Take the 2-minute tour ×
Stack Overflow is a question and answer site for professional and enthusiast programmers. It's 100% free, no registration required.

I have just started with exception handling in C++ using try and catch blocks. I have a text file with some data and I am reading this file using ifstream and getline as shown below,

ifstream file;
file.open("C:\\Test.txt", ios::in);
string line;
string firstLine;
if (getline(file, line, ' '))
{
    firstLine = line;
    getline(file, line);
}

I would like to know how to implement exception handling in case file.open fails to open the specified file because it does not exist in the given path, for example there is no Test.txt in C:

share|improve this question
add comment

3 Answers

up vote 11 down vote accepted

By default iostreams do not throw exceptions. Instead they set some error flags. You can always test if the previous operation succeeded with a contextual conversion to bool:

ifstream file;
file.open("C:\\Test.txt", ios::in);
if (!file) {
    // do stuff when the file fails
} else {
    string line;
    string firstLine;
    if (getline(file, line, ' '))
    {
        firstLine = line;
        getline(file, line);
    }
}

You can turn on exceptions with the exceptions member function. I find that more often than not, doing this doesn't help much because you can no longer do things like while(getline(file, line)): such an loop would only exit with an exception.

ifstream file;
file.exceptions(std::ios::failbit);
// now any operation that sets the failbit error flag on file throws

try {
    file.open("C:\\Test.txt", ios::in);
} catch (std::ios_base::failure &fail) {
    // opening the file failed! do your stuffs here
}

// disable exceptions again as we use the boolean conversion interface 
file.exceptions(std::ios::goodbit);

string line;
string firstLine;
if (getline(file, line, ' '))
{
    firstLine = line;
    getline(file, line);
}

Most of the time, I don't think enabling exceptions on iostreams is worth the hassle. The API works better with them off.

share|improve this answer
    
contextual conversion to bool which means an explicit bool() in C++11 and an implicit conversion to void* interpreted as bool in c++03? –  rubenvb May 18 '12 at 9:44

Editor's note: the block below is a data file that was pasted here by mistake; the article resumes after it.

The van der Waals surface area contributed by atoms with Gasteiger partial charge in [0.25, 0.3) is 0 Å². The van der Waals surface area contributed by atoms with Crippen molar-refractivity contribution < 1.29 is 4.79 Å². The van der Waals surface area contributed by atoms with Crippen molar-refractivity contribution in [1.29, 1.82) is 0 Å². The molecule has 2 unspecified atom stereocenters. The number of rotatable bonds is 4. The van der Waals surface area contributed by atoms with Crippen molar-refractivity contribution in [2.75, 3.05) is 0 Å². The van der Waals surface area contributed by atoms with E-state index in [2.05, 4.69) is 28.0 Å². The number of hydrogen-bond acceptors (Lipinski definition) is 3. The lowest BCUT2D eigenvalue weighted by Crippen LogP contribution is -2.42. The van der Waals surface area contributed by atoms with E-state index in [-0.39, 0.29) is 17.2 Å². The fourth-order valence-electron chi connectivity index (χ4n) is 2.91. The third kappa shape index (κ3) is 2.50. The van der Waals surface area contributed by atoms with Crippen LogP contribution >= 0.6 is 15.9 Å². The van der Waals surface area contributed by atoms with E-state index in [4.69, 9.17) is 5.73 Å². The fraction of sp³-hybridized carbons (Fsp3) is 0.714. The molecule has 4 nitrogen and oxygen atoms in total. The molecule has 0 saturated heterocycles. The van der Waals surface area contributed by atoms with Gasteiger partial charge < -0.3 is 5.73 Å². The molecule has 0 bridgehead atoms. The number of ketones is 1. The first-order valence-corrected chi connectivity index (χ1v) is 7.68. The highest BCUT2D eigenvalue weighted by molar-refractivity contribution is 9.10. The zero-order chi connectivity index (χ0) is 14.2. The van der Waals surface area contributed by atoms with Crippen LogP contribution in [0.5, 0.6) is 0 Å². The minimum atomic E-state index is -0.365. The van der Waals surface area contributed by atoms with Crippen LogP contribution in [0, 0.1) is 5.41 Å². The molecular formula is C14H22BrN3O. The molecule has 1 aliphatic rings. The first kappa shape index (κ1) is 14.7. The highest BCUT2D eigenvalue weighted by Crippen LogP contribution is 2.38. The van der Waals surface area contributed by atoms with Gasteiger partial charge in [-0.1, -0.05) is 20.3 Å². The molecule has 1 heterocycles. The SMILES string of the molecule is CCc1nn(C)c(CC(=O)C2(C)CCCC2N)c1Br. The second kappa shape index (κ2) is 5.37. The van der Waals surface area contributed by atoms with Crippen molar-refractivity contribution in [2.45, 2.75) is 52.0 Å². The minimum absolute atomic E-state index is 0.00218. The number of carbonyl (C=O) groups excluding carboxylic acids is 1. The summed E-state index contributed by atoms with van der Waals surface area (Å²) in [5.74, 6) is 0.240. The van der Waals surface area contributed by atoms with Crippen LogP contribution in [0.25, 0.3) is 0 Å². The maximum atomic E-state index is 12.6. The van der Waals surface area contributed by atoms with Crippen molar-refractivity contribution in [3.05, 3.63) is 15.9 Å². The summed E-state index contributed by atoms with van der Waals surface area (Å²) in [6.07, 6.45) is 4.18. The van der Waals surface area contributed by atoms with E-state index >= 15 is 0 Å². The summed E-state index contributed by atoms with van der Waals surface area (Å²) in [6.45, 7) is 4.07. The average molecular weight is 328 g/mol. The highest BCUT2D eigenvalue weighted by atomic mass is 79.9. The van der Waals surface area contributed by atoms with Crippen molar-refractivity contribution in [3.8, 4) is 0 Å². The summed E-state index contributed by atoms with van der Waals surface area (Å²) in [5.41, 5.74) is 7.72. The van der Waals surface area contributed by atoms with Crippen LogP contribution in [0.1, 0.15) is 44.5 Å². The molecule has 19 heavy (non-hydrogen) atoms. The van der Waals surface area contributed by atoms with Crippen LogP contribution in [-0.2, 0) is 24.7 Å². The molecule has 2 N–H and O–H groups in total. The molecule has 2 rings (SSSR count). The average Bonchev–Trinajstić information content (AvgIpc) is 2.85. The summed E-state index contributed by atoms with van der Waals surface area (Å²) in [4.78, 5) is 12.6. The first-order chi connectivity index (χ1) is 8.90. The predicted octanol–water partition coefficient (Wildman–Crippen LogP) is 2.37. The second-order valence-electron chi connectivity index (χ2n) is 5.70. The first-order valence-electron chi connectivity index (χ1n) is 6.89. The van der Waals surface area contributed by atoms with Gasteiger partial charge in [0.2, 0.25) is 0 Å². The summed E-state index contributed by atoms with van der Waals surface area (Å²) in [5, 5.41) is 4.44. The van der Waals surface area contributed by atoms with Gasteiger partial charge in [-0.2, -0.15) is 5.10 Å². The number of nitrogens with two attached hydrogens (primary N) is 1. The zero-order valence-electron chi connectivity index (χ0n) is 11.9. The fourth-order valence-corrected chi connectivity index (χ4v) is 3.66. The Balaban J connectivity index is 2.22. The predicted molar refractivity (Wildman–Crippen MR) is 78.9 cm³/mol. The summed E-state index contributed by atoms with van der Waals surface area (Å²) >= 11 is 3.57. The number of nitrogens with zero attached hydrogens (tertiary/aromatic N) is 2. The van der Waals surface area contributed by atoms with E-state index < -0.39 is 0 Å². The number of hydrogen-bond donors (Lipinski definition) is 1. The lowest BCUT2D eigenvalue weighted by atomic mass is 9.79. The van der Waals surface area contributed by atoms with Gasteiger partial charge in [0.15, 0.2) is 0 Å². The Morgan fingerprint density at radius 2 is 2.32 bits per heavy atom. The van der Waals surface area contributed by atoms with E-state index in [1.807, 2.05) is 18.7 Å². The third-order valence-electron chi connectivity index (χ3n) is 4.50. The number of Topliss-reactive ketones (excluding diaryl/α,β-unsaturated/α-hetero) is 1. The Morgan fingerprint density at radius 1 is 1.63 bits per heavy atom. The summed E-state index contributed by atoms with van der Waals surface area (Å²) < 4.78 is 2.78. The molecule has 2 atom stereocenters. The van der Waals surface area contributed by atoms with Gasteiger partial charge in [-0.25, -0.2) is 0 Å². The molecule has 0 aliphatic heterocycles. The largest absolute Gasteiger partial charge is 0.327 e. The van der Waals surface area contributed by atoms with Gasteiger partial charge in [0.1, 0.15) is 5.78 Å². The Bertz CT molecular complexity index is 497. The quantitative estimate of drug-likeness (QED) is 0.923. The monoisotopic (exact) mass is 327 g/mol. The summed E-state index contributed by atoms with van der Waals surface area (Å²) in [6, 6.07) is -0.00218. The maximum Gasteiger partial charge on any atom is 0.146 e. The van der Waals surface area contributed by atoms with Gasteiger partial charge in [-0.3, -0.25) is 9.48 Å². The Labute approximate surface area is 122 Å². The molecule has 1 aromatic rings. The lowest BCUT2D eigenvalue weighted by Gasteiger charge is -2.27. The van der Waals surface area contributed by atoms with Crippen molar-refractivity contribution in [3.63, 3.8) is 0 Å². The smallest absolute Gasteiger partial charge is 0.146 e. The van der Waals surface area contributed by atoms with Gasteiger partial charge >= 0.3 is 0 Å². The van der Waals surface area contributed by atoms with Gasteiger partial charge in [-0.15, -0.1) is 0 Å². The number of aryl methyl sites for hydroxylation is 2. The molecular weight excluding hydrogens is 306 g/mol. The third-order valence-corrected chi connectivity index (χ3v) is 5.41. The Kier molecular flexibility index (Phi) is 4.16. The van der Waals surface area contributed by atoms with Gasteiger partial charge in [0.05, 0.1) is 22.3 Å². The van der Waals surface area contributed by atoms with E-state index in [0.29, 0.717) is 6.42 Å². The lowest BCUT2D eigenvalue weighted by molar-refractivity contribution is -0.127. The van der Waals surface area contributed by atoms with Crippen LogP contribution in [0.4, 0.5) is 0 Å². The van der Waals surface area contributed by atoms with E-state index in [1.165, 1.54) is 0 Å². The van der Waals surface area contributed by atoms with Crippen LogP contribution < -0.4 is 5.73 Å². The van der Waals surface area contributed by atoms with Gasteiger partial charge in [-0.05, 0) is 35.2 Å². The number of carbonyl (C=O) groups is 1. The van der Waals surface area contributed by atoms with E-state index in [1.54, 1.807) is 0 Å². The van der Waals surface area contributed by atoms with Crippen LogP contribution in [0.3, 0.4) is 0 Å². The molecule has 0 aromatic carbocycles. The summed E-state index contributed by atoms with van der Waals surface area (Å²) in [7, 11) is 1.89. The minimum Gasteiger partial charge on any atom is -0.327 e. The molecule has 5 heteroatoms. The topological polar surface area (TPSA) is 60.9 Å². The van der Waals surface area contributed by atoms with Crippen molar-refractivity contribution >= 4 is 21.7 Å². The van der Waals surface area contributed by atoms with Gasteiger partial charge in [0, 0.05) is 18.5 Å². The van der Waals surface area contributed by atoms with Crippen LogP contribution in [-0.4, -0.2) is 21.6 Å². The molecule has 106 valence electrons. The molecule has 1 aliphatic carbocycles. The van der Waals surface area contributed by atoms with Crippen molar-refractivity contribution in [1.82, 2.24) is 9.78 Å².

@rubenvb Well, the term didn't exist in C++03, but that's the equivalent, yeah. –  R. Martinho Fernandes May 18 '12 at 9:46
    
@rubenvb Thank you. But how do I know which throws an exception and which doesn't? –  capricorn_heitus May 18 '12 at 9:54
    
@capricorn_heitus almost any operation on streams can fail. Usually you check their documentation and see if they can set any error flags. If they can and you enable exceptions, they will throw. –  R. Martinho Fernandes May 18 '12 at 9:59
    
@rubenvb Turning on exceptions and doing stuff like that looks like a nightmare for me. I better go with simpler handling with if and else statements. Thank you for the simpler one :) –  capricorn_heitus May 18 '12 at 9:59
show 2 more comments

IOstreams give you the option of turning on exceptions for various state bits. The reference has a very clear example which is exactly what you were asking for.

share|improve this answer
1  
I don't know about calling that site 'the STL reference', but +1 for pointing out the ability to make it throw exceptions. –  Corbin May 18 '12 at 9:51
    
Hmm, confusing STL and iostreams (which are part of Standart C++ Library) is not a good thing. Edited the answer. Thanks. –  dtatulea May 18 '12 at 9:57
    
Well I meant it for two reasons. The major one was that as far as I know, cplusplus.com is not maintained by the standards committee. The other one was the very minor point that STL != C++ standard library. –  Corbin May 18 '12 at 10:00
    
@dtatulea Your discussion is out of my scope. Nevertheless, thanks for the link. –  capricorn_heitus May 18 '12 at 10:03
add comment

Well, it all depends what you want to do if the file doesn't exist.

The code as it is at the moment (assuming this is main) will just exit the process.

However if this is a function call then you probably want to add exception handling around the call to this function.

E.g.

try
{
    OpenAndReadFile( std::string filename );
}
catch ( std::ifstream::failure e )
{
    // do soemthing else
}
catch ( OtherException e )
{
}
catch ( ... )
{
    // All others
}

This assumes that exception throwing is turned on for the ifstream.

share|improve this answer
add comment

Your Answer

 
discard

By posting your answer, you agree to the privacy policy and terms of service.

Not the answer you're looking for? Browse other questions tagged or ask your own question.